Hypercholesterolemia is present in many patients with hypertension and adds a significant component of cardiovascular risk. The 3-hydroxy-3 methyl-glutarylcoenzyme A reductase inhibitors (statins) lower low-density lipoprotein cholesterol but also inhibit many of the structural and functional components of the arteriosclerotic process. Structural effects include reductions in vascular smooth muscle hypertrophy and proliferation, fibrin deposition, and collagen cross-linking. Among the functional effects are improvements in endothelial function, reduction in inflammatory cytokines and reactive oxygen species, and down-regulation of angiotensin II and endothelin receptors. These would be expected to reduce blood pressure in patients with hypertension; 14 studies have shown statin-induced decrease in blood pressure, but 11 studies showed no effect. Many of the studies had no placebo controls, were of short duration, or had small sample sizes, or combinations of these. Despite predictions made on the basis of the vasoprotective actions of statins, the blood-pressure-lowering effects of statins are at best modest.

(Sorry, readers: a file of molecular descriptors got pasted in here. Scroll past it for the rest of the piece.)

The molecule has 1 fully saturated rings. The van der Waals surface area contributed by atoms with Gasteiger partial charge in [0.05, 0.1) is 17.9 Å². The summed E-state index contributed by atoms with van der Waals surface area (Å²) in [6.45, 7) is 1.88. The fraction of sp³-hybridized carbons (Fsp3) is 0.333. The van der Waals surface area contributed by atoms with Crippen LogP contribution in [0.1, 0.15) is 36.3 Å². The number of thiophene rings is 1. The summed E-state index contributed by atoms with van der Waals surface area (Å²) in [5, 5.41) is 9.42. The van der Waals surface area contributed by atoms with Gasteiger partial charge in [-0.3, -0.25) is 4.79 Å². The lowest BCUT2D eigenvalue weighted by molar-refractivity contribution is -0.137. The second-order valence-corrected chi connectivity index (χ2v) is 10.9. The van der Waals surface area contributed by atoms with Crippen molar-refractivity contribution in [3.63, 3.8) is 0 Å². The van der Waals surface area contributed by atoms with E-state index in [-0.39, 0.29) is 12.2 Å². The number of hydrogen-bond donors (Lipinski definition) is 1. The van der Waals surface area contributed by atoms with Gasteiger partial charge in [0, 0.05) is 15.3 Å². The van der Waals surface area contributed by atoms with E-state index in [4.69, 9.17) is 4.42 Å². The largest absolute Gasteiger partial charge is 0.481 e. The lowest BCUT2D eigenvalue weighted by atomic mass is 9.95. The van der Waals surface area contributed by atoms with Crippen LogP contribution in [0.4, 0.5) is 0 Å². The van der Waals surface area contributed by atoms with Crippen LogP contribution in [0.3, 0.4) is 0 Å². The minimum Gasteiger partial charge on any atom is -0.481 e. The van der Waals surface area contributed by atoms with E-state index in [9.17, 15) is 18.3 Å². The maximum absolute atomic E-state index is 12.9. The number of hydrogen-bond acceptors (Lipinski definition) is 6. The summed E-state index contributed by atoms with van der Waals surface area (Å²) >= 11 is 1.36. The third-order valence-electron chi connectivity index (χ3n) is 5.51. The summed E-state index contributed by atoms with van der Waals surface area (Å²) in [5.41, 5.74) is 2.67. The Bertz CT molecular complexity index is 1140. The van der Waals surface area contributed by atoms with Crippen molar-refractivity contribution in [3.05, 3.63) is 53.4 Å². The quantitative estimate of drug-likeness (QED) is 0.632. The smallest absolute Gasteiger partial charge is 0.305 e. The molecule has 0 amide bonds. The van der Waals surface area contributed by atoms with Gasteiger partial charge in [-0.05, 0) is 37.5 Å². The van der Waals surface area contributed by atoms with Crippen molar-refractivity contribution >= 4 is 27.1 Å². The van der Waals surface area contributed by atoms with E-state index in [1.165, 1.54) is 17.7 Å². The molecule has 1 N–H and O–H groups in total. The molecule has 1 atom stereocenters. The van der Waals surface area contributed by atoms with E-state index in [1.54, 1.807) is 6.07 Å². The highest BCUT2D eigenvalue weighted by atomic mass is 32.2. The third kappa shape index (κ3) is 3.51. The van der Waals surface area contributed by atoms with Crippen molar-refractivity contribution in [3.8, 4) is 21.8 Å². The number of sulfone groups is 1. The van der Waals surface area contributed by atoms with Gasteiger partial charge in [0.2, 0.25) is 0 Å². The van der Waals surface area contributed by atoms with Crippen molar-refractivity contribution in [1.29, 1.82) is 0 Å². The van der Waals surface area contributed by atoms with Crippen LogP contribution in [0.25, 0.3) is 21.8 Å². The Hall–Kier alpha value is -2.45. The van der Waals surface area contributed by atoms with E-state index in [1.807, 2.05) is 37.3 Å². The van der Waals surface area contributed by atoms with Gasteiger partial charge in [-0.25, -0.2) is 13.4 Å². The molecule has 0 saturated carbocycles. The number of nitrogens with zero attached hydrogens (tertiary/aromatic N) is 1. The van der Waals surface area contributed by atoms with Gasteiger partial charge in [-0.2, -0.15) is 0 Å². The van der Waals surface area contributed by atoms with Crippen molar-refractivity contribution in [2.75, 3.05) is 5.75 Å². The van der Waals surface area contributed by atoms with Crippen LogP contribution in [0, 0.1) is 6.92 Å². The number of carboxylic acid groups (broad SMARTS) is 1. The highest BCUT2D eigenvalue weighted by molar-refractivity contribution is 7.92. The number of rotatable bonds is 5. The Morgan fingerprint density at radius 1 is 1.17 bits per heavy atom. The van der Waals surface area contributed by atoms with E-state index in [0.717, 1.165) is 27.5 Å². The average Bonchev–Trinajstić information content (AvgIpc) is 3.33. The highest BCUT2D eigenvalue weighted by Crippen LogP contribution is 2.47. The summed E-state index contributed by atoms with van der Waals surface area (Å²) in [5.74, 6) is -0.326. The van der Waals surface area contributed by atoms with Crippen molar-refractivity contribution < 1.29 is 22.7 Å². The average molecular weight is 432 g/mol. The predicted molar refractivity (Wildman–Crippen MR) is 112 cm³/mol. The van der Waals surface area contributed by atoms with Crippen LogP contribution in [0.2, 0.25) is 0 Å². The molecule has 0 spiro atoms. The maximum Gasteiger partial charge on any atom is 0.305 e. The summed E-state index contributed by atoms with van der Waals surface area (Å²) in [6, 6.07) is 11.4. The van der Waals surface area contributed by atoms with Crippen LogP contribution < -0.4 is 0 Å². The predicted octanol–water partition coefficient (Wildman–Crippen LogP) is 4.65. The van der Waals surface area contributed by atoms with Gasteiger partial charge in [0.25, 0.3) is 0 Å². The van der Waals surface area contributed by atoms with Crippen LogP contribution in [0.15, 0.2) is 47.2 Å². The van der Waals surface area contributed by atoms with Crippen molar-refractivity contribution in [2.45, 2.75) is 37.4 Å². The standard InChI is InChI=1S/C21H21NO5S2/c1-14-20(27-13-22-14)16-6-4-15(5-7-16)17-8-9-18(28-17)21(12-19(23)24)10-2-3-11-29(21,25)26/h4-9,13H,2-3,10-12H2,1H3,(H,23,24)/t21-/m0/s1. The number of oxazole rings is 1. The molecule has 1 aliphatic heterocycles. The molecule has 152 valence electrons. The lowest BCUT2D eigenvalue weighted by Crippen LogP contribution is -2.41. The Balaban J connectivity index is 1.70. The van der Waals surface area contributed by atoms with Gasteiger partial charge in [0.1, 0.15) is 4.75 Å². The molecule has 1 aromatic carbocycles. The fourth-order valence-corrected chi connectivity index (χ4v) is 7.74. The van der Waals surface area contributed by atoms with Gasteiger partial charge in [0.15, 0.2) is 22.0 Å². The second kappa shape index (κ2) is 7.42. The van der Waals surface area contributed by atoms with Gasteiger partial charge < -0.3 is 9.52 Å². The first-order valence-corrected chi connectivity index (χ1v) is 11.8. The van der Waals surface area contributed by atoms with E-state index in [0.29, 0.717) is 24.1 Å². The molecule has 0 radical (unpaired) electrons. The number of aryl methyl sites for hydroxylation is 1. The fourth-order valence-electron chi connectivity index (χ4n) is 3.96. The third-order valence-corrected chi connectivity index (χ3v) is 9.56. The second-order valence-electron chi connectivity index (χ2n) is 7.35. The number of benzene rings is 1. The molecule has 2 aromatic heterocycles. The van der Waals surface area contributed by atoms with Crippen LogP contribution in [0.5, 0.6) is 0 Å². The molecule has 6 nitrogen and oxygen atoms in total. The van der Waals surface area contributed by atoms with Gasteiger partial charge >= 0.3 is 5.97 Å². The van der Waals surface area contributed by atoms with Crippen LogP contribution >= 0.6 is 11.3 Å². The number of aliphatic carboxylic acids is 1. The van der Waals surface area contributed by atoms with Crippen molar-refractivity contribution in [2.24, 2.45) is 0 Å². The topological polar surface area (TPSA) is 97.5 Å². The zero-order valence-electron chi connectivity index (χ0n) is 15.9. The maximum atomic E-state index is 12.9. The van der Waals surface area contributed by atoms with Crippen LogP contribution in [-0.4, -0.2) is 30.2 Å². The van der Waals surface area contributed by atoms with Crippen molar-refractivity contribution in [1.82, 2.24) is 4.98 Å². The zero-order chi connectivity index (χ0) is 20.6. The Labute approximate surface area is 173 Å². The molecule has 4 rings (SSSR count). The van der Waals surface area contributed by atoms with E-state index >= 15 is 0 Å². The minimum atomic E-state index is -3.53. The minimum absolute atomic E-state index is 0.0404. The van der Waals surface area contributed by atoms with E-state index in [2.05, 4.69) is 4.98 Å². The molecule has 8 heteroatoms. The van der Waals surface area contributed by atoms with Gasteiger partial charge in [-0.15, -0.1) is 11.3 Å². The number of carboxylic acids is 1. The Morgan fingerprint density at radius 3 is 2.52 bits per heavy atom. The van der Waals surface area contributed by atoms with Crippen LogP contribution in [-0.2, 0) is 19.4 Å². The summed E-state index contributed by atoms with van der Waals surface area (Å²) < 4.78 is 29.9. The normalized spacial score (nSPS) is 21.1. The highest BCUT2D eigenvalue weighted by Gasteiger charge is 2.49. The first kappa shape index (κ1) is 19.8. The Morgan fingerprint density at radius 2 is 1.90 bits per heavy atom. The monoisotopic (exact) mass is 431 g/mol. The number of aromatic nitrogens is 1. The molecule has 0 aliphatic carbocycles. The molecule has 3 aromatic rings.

|Number of pages||12|
|Journal||Journal of Cardiovascular Pharmacology and Therapeutics|
|State||Published - Jun 2007|
- Blood pressure